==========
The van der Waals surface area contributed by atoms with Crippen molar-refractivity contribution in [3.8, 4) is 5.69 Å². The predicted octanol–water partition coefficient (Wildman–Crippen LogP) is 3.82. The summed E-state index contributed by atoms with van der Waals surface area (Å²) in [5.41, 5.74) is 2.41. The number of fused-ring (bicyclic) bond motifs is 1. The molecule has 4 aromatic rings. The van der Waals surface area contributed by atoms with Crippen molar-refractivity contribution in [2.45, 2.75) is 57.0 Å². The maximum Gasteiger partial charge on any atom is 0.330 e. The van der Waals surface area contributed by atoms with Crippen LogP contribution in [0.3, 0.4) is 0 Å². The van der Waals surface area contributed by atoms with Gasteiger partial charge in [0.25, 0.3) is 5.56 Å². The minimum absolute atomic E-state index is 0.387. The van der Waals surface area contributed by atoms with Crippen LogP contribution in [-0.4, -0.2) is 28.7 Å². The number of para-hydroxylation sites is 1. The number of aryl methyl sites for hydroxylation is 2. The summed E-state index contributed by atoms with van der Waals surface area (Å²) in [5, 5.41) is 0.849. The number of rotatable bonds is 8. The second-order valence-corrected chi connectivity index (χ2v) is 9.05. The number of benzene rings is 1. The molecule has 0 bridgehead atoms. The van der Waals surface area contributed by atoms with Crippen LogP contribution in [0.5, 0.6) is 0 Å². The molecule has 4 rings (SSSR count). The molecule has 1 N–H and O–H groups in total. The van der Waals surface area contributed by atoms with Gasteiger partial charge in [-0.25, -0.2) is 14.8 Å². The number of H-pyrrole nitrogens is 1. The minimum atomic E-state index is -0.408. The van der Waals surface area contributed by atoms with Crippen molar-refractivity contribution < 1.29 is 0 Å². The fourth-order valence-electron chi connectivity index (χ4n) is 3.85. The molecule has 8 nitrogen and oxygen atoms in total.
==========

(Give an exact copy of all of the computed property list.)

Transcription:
The van der Waals surface area contributed by atoms with Crippen molar-refractivity contribution in [3.8, 4) is 5.69 Å². The predicted octanol–water partition coefficient (Wildman–Crippen LogP) is 3.82. The summed E-state index contributed by atoms with van der Waals surface area (Å²) in [5.41, 5.74) is 2.41. The number of fused-ring (bicyclic) bond motifs is 1. The molecule has 4 aromatic rings. The van der Waals surface area contributed by atoms with Crippen molar-refractivity contribution in [2.45, 2.75) is 57.0 Å². The maximum Gasteiger partial charge on any atom is 0.330 e. The van der Waals surface area contributed by atoms with Crippen LogP contribution in [0.3, 0.4) is 0 Å². The van der Waals surface area contributed by atoms with Gasteiger partial charge in [0.25, 0.3) is 5.56 Å². The minimum absolute atomic E-state index is 0.387. The van der Waals surface area contributed by atoms with Crippen LogP contribution in [-0.4, -0.2) is 28.7 Å². The number of para-hydroxylation sites is 1. The number of aryl methyl sites for hydroxylation is 2. The summed E-state index contributed by atoms with van der Waals surface area (Å²) in [5, 5.41) is 0.849. The number of rotatable bonds is 8. The second-order valence-corrected chi connectivity index (χ2v) is 9.05. The number of benzene rings is 1. The molecule has 0 bridgehead atoms. The van der Waals surface area contributed by atoms with Crippen LogP contribution in [0.5, 0.6) is 0 Å². The molecule has 4 rings (SSSR count). The molecule has 1 N–H and O–H groups in total. The van der Waals surface area contributed by atoms with Gasteiger partial charge in [-0.25, -0.2) is 14.8 Å². The number of H-pyrrole nitrogens is 1. The minimum atomic E-state index is -0.408. The van der Waals surface area contributed by atoms with Crippen molar-refractivity contribution < 1.29 is 0 Å². The fourth-order valence-electron chi connectivity index (χ4n) is 3.85. The molecule has 8 nitrogen and oxygen atoms in total.